Chapter 2 Chemistry Comes Alive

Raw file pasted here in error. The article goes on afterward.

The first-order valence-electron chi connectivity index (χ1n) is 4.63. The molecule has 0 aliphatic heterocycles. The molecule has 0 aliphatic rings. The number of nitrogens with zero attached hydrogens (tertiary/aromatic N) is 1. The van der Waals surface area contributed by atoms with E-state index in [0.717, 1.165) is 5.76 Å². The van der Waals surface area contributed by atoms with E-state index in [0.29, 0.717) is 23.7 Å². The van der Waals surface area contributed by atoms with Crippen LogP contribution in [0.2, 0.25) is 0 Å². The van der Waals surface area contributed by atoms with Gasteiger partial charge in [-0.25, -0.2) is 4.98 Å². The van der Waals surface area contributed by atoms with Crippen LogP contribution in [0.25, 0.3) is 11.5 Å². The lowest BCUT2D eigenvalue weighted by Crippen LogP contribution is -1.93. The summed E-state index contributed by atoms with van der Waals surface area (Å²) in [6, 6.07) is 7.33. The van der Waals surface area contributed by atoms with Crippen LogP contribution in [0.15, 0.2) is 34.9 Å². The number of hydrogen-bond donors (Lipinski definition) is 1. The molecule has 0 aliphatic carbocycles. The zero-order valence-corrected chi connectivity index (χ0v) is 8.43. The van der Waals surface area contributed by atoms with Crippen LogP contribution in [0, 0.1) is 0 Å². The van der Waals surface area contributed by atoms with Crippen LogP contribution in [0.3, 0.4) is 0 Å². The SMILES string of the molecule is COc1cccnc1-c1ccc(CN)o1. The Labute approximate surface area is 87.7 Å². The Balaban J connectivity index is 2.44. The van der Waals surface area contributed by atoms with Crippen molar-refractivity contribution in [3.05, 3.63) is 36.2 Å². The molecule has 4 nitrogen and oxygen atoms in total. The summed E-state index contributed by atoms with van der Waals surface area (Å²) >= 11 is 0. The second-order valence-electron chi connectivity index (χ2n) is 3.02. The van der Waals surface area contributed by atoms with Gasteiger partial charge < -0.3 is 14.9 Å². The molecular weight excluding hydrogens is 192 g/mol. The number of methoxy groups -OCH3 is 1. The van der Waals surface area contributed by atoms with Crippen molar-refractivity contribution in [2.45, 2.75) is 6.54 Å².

Chapter 2 Chemistry Comes Alive - Chapter 2: The Chemistry...